High Sierra: Pristine mountain adventure in any season

By John Flinn


John Muir liked to call it "The Range of Light," but that wasn't the naturalist's only pet name for the Sierra Nevada: He also called it "God's mountain mansion"; "The wall of some celestial city"; "The grandest special temple of nature I was ever permitted to enter." You get the idea he was rather fond of the place. It's not just the radiant light that drew Muir—and continues to draw people—to the Sierra again and again. It's the pristine lakes and rivers, the dramatic hiking and biking trails, the contrast between the green meadows and granite battlements.

The Sierra Nevada (Spanish for "snowy mountains") may be one of the highest and most majestic mountain ranges in North America, but it's also one of the most accessible and user-friendly. Stretching 400 miles from north to south, and about 70 from east to west, it's crossed by seven highways—four of them open all year—and encompasses everything from Lake Tahoe—where you might find yourself crowding shoulder-to-shoulder around a boisterous craps table—to remote canyons in Yosemite or Kings Canyon national parks where you can spend a silent and solitary afternoon watching Muir's favorite bird, the water ouzel, plunge into waterfalls and cascades.

In a state with no shortage of superlatives, the region has more than its share: It can boast the world's oldest tree, the world's most massive tree, the Old West's largest ghost town, the nation's highest waterfall and—until Alaska came along and rewrote the record books—the nation's highest peak.

The range is home to three national parks, 15 state parks, two national monuments and 20 officially designated wilderness areas. Hikers get itchy feet at the mere mention of its celebrated walking paths: the John Muir Trail; the Tahoe Rim Trail; the Pacific Crest Trail; the Tahoe-Yosemite Trail. At the drop of winter's first snowflake, skiers begin making plans for the three premier ski resorts on America's West Coast: Squaw Valley (site of the 1960 Winter Olympics), Heavenly and Mammoth Mountain. Streams rushing down the range's sheer east slope into the Owens Valley are renowned for their fly fishing.

Geologically speaking, the mountain range is pretty much one big chunk of granite tilted like a badly placed brick in a cobblestone street: It's gently sloped on the west side and quite steep on the east, lower in the north and higher in the south. Keep that in mind when choosing a hiking trail: for an easier amble, look to the north and west; for a challenging ascent, head south and east.

City & Town

Now connected by gondola to the Heavenly ski resort, the bustling town of South Lake Tahoe, located on the lakeshore and the Nevada border, has seen an injection of energy and interest in recent years, with new restaurants, shops and galleries. With a large inventory of hotel rooms and a cluster of hotel-casinos just a few steps over the border, it's a good bet for inexpensive lodging. In Truckee, a handsome old railroad and lumber town between Donner Pass and Squaw Valley, a collection of Old West historic buildings along Commercial Row now houses busy restaurants and bars, some adorned with portraits of gunslingers and desperadoes. Farther south, sprawling Bishop sports the Owens Valley's most extensive collection of lodging, dining and resupply outlets.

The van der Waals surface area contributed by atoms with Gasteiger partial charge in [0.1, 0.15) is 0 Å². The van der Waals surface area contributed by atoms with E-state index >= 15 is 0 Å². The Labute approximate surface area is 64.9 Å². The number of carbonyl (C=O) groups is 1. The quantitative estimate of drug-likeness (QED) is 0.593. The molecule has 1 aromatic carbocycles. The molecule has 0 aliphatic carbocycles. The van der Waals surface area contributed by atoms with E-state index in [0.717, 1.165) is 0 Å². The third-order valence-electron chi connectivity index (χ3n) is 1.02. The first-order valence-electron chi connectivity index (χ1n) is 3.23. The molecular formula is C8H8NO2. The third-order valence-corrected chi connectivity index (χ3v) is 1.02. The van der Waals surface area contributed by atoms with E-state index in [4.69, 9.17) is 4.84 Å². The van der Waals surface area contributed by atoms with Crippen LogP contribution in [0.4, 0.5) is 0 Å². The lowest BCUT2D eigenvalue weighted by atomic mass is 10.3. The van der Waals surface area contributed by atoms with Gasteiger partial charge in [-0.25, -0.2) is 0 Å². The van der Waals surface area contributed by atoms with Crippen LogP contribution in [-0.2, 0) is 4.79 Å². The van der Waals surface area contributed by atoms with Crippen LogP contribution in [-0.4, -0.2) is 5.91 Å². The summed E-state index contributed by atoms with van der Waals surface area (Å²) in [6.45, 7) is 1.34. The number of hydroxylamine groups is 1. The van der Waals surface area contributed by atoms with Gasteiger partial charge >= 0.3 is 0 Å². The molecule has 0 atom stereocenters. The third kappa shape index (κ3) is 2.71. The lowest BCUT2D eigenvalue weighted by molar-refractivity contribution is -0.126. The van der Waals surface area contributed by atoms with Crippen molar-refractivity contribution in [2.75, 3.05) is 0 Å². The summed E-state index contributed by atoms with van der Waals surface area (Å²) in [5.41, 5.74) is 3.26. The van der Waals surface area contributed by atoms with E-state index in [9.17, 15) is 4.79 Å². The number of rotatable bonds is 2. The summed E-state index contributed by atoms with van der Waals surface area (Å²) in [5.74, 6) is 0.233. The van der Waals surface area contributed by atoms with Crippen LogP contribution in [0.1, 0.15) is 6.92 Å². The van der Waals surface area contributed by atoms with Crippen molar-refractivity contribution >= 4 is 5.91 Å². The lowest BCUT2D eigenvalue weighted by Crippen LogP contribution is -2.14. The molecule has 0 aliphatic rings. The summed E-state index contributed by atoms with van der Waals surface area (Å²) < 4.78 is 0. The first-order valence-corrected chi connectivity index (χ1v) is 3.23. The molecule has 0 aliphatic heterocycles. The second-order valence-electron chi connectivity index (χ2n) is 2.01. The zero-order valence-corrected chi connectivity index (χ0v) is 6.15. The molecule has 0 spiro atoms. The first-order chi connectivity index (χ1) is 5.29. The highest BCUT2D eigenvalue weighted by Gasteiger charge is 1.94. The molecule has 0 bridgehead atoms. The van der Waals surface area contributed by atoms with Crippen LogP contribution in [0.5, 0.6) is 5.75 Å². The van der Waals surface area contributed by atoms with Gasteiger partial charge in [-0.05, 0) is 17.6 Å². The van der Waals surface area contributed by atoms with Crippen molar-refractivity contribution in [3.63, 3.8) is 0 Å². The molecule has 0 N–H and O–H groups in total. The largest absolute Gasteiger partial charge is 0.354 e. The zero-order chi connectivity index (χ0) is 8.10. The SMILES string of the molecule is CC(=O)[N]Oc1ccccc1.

The Great Outdoors

Just a few hours' drive from San Francisco or Los Angeles, the Sierra Nevada has been California's outdoor playground almost since the original 49ers arrived. In Yosemite Valley, spectators with telescopes watch the progress of climbers inching their way up the impossibly sheer granite walls. Tempted to try it? Sign up for an introductory class at the Yosemite Mountaineering School—or at least treat yourself to a "Go Climb a Rock" T-shirt. With some of the most reliably sunny summer weather of any major mountain range, the High Sierra is a hiker's paradise, from easy day walks in the Desolation Wilderness to challenging, multi-week journeys through Kings Canyon and Sequoia national parks. Skiers have their choice of world-class venues, from beginner-friendly Granlibakken to the double-diamond chutes of Squaw Valley and Heavenly. In summer, many of the resorts—particularly Northstar and Mammoth—convert their lifts and gondolas to carry mountain bikes.

Heritage & Culture

Native Americans, pioneer emigrants and gold miners all left their marks on the High Sierra—often literally. At Grinding Rock State Historic Park near the town of Twain Harte, Miwok Indians once ground acorns on an outcrop of marbleized limestone. The 1,185 mortar holes they left behind constitute the largest such collection in North America. In the Hope Valley, just south of Lake Tahoe, you can still see ruts in the rocks left by the covered wagons of settlers on the Emigrant Trail. The shafts of thousands of abandoned mines pockmark the High Sierra. One of the best places to see one is the Great Sierra Mine, a short but steep hike from Tioga Pass in Yosemite. You'll find the remains of old miners' cabins, but exercise care around the shafts, several of which remain open and unfenced.

Family Fun

If the kids aren't yet ready for full-on camping, Lake Tahoe has two old-timey resorts with knotty-pine cabins scattered in the trees near the lakeshore, bike and paddle-boat rentals and ice cream parlors. Camp Richardson is on the west shore, near Tahoe City; Zephyr Cove is on the south shore, just over the border in Nevada. The latter is also the dock for the MS Dixie II and the Tahoe Queen, a pair of paddlewheelers that cross the southern portion of the lake and take a spin around Emerald Bay.

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